It is said that the French gave the Cote d’Azur to tourists and kept the Atlantic coast for themselves. Indeed, there are practically no tourists from other countries in the resort towns of the French Atlantic. Most of the hotels and coastal villas are occupied by large French families mainly from Paris or nearby Bordeaux.
Bordeaux-Mérignac airport is an infrastructural hub from where it is convenient to start your journey to the ocean. No matter what your itinerary is, the Bordeaux region is worth staying for a few days in any case. It is convenient to rent a car at the airport. It is necessary in our opinion to visit La Cité du Vin, a modernized cultural space, where you can learn about the culture and history of winemaking and wine consumption.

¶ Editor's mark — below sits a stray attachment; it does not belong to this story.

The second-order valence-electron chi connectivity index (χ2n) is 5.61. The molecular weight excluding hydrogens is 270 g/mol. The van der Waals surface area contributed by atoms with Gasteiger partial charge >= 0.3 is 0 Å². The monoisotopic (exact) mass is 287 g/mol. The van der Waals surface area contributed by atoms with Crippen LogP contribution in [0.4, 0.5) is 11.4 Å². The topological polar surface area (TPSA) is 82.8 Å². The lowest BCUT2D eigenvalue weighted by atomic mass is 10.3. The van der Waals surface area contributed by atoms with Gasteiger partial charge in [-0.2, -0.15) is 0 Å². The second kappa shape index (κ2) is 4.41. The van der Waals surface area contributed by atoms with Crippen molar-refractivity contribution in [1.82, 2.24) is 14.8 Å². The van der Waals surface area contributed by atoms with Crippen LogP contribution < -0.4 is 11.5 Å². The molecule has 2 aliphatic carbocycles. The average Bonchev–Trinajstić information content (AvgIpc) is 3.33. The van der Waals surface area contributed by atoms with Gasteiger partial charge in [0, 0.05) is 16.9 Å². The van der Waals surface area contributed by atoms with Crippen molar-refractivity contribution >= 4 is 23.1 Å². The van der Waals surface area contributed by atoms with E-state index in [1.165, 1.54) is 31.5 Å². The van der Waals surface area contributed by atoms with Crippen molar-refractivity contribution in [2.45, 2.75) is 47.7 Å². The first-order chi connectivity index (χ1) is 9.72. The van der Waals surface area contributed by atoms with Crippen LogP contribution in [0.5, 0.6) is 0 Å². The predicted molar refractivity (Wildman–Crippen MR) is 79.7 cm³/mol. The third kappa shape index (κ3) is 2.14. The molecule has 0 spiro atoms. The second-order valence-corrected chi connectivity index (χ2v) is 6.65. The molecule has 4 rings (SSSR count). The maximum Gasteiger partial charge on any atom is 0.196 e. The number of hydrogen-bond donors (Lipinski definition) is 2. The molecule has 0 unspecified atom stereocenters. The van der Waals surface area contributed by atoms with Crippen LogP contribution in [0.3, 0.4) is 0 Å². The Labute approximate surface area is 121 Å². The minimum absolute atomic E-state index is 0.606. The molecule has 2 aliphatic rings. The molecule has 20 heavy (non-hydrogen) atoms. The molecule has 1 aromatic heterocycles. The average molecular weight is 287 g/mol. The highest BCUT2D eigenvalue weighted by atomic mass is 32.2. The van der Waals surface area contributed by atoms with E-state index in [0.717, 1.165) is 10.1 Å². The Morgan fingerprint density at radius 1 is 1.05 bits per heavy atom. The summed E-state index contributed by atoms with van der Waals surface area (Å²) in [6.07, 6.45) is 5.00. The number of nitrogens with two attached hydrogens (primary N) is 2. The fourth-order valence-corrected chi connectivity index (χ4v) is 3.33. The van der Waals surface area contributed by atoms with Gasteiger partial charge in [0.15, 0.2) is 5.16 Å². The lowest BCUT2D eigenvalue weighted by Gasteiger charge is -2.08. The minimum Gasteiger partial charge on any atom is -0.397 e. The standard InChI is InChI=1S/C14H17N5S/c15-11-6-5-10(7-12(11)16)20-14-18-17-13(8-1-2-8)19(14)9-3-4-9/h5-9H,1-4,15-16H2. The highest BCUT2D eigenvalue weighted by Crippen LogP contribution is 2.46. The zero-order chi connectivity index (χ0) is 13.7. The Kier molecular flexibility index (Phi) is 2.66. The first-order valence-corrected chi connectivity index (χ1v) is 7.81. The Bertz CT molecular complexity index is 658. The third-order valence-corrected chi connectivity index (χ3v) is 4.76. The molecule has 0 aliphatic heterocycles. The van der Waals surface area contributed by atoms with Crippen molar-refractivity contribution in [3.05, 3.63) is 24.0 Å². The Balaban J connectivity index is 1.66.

Later, you can get to know the wine region and finally taste the legendary wines of Saint Emilion.
Chateau La Sepe, which we chose as a base for exploring the Saint Emilion wine region, is near Saint-Emilion, and covers around twenty hectares, including around fourteen vines.
After getting to know the complex bouquets of red and rose wines of Saint Emilion, head to the city of La Rochelle, described in Dumas’ “The Three Musketeers”. In La Rochelle itself, in my opinion, you should not stay for a long time, it is better to go immediately across the bridge to the island of Ile-de-Re.
Next is Ile-de-Re, where a three-kilometer bridge leads from La Rochelle. In the air – the tranquility of fishing villages, oyster farms and salt ponds, the smell of fresh seafood and the familiar melodies of street musicians. However, there is no sense of neglect here. Perfect routes and cycle paths, chic hotels, morning les marchés, excellent restaurants that serve a demanding bohemian public – all this allows a true cosmopolitan to shake off the worries of the 21st century and relax.
The historical and cultural center of the island is the town of Saint-Martin-de-Ré.